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By Leia ReidApr 2
Published October 31st 2017
Clowns are having a tough time right now.
Most of us are still scarred over those face-painted bozos luring children into the woods (disclaimer: I do not love clowns), so it’s no surprise to find out there’s been an outcry in professional clown circles about job loss due to scary depictions of their profession, most prominently in the recent IT movie.
In fact, the clowns’ complaints have spread so far that even Stephen King has taken to Twitter in defense of the film’s scary story.
Pop culture is seriously harshing the professional clown’s vibe.
But is it just the movie to blame for clown redundancies? Or is there something deeper driving clowns out of their tiny cars and into temp agencies? Filled with Halloween spirit, the Brandwatch React team jumped into Brandwatch to find out.
Hatred of clowns isn’t a new thing. Some of us remember when the first IT movie came out, terrifying viewers – were clowns complaining about losing jobs then? Maybe so, but we didn’t have social listening then, so let’s put that aside. Instead, we’ll look at what people are saying now.
While mentions of ‘clown’ and ‘hate’ often relate back to the IT movie, there are some other trends worth noting as possible causes for clown job loss.
First stop, the topics cloud in Brandwatch Analytics. I searched for mentions of “clowns” on Twitter back to the 1st of January this year using Unlimited Historical Data, and there was one big topic that caught my attention – “Donald Trump”.
When we look at the top-mentioned tweeters in relation to “clowns” – number one is @realdonaldtrump. He’s a clown, people who voted for him are clowns, people who didn’t vote for him are clowns. We’re all clowns and nobody means it in a nice way.
And that’s not to say he isn’t willing to dish out the clown-related insults also.
Using Brandwatch Quick Search, I did a simple search for mentions of Trump within my “is a clown” data, and found plenty of evidence of the term being used in a derogatory manner.
(The below mentions aren’t all naming Trump as a clown, we’re just searching for tweets where something/someone is called a clown that also mention Trump).
Could it be that our fear of clowns has become so tied to the President of the United States that we no longer want those clowns at our party because we now associate them with the current political landscape? The latest edition of the New Yorker isn’t doing clowns any favors.
In fact, words associated with President Trump (Trump, @realdonaldtrump, @potus etc) are mentioned alongside “clowns” more this year than “Pennywise” or @ITMovie.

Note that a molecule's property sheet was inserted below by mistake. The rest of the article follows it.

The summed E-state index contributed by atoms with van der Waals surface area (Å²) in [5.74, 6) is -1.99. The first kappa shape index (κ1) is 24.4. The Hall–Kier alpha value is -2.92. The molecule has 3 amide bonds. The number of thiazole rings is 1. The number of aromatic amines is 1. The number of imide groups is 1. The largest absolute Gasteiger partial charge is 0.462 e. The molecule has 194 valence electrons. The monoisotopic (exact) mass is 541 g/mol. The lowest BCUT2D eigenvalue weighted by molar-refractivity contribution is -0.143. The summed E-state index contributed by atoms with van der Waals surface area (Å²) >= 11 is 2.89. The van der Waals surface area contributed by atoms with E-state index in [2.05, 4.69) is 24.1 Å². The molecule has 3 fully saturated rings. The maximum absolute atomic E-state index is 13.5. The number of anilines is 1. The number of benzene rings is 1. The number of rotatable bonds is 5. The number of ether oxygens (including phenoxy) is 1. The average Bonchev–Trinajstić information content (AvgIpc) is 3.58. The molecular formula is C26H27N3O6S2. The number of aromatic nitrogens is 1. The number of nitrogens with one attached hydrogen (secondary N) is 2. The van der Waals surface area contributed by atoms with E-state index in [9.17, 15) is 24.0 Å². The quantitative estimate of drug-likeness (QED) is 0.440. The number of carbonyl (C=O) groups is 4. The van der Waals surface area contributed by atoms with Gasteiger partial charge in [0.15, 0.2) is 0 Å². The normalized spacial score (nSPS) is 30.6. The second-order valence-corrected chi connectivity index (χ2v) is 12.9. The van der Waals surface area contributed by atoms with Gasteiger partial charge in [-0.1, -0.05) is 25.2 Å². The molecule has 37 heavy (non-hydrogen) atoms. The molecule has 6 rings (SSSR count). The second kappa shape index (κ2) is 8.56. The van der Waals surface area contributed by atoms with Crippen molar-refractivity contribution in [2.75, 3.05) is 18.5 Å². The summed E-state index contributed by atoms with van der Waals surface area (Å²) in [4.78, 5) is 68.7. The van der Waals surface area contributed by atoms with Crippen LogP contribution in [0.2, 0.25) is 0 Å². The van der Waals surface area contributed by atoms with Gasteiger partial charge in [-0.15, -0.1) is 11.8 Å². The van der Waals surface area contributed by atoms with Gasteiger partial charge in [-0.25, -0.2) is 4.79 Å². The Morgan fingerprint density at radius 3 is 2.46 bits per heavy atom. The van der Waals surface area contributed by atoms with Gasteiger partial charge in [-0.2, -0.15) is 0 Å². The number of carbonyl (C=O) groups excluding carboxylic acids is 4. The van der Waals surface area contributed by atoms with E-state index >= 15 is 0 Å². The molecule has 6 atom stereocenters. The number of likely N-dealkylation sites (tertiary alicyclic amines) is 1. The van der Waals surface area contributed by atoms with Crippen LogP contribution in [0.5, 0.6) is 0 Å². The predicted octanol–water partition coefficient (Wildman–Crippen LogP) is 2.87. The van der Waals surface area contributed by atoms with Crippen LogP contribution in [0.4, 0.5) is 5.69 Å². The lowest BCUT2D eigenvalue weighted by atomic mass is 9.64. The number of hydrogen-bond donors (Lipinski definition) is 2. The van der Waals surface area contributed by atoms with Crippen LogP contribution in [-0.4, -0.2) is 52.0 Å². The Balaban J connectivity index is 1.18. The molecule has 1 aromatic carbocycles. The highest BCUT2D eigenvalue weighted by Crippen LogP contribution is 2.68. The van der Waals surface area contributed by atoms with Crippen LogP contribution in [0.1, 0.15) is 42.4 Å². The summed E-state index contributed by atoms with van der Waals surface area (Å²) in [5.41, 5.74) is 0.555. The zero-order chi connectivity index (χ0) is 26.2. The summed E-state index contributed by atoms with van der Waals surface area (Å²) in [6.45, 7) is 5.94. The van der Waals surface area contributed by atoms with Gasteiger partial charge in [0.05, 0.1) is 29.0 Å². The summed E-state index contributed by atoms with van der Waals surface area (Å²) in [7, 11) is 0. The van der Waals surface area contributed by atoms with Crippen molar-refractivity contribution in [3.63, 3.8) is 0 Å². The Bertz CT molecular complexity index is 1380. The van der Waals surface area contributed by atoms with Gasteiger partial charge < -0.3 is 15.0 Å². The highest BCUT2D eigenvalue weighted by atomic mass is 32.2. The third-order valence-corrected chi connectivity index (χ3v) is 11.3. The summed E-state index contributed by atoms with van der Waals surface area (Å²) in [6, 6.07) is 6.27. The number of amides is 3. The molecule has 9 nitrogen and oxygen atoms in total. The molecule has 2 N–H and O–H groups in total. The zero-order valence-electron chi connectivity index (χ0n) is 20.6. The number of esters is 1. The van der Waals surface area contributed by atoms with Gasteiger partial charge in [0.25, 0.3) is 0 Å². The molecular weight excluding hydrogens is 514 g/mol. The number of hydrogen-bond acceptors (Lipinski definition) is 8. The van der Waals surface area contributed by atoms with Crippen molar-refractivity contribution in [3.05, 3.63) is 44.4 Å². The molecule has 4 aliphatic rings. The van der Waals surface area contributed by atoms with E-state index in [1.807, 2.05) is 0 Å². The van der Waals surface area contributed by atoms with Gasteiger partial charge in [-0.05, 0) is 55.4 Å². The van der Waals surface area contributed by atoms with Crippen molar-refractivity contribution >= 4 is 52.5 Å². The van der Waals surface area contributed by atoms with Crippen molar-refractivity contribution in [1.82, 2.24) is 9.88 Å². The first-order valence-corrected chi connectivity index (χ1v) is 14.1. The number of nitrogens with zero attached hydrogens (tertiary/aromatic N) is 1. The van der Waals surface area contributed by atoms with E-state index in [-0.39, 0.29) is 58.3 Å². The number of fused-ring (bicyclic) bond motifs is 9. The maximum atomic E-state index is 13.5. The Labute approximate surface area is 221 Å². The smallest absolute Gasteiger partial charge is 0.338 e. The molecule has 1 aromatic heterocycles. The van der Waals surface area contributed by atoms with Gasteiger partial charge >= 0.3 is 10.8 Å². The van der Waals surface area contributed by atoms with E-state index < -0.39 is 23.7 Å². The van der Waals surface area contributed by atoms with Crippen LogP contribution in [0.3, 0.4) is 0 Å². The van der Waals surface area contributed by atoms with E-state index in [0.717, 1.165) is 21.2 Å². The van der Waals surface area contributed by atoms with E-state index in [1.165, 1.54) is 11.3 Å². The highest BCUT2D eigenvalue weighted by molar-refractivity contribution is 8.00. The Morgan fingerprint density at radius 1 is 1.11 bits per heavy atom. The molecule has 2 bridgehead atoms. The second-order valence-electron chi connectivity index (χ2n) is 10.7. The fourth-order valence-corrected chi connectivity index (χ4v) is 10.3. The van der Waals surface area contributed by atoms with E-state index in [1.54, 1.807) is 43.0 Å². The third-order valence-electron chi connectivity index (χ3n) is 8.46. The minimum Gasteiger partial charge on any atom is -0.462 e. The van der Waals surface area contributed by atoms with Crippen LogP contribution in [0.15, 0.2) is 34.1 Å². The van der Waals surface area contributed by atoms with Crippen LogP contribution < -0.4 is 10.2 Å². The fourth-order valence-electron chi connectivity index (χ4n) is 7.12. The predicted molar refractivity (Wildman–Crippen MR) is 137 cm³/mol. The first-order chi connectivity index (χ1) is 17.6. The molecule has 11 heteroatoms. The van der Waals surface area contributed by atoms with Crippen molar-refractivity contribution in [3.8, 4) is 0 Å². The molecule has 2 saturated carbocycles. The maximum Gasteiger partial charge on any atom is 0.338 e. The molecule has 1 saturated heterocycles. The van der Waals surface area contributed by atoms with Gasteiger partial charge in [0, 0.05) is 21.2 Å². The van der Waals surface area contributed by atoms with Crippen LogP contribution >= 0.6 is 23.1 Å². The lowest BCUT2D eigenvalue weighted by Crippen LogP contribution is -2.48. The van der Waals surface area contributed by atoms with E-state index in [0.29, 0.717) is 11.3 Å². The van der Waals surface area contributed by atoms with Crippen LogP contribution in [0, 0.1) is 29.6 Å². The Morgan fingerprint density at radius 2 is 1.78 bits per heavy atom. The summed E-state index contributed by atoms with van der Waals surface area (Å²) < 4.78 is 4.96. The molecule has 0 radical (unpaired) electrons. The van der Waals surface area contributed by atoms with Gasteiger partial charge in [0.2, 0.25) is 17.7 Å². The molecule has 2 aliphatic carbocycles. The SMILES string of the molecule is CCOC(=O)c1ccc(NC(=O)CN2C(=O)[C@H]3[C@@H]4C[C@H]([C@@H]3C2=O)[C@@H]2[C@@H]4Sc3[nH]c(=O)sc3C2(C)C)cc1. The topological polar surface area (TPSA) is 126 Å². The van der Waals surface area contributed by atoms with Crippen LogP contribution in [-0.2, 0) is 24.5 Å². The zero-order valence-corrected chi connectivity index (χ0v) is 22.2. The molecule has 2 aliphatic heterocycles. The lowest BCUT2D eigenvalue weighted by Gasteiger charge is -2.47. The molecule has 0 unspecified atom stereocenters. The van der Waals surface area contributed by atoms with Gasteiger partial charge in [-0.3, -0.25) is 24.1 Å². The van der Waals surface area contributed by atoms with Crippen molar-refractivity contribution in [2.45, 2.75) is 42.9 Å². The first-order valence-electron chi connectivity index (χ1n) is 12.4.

For all the clown-related content surrounding Trump, Stephen King actually banned him from seeing the IT movie.
But we can’t blame politics alone for the public going off clowns. I took a deeper dive and searched for mentions of, “I hate clowns because” and found some other reasons that the professional clown industry might want to take into consideration.
If you ask a clown, they’ll tell you their mission is to care, not to scare. But according to what I’ve found in Brandwatch, those efforts to bring joy are actually bringing on fear.
Disguises, serial-killer clowns, balloons popping in faces, Air Bud. These efforts to entertain are backfiring and the pain of those memories linger. It only takes one bad experience to put someone off clowns for life.
So what’s a clown to do in these troubling times? Maybe some image rehabilitation is in order for the clown associations of the world. The World Clown Association’s stance on scary clowns, according to this statement, is clear – scary clowns are not real clowns. But will this be enough to reverse the public sentiment?
I decided to take a closer look at tweets that mentioned “love clowns” and “hate clowns” to see if anyone out there can lend a bit of hope for the clown industry. It’s not looking great. People just don’t like clowns.
Interestingly, though, when we dive into mentions of love and clowns, what we find is the ultimate contradiction.
Some people love clowns BECAUSE of the film IT.
It may be that it’s time for the clown industry to embrace the fear, rather than fight it. Put on those big shoes and that red nose. Grab your chainsaw and get out there, clowns. Scare us. Necessity is the mother of invention, after all. Embrace your new reputation and the work will come. Just stay out of the woods.
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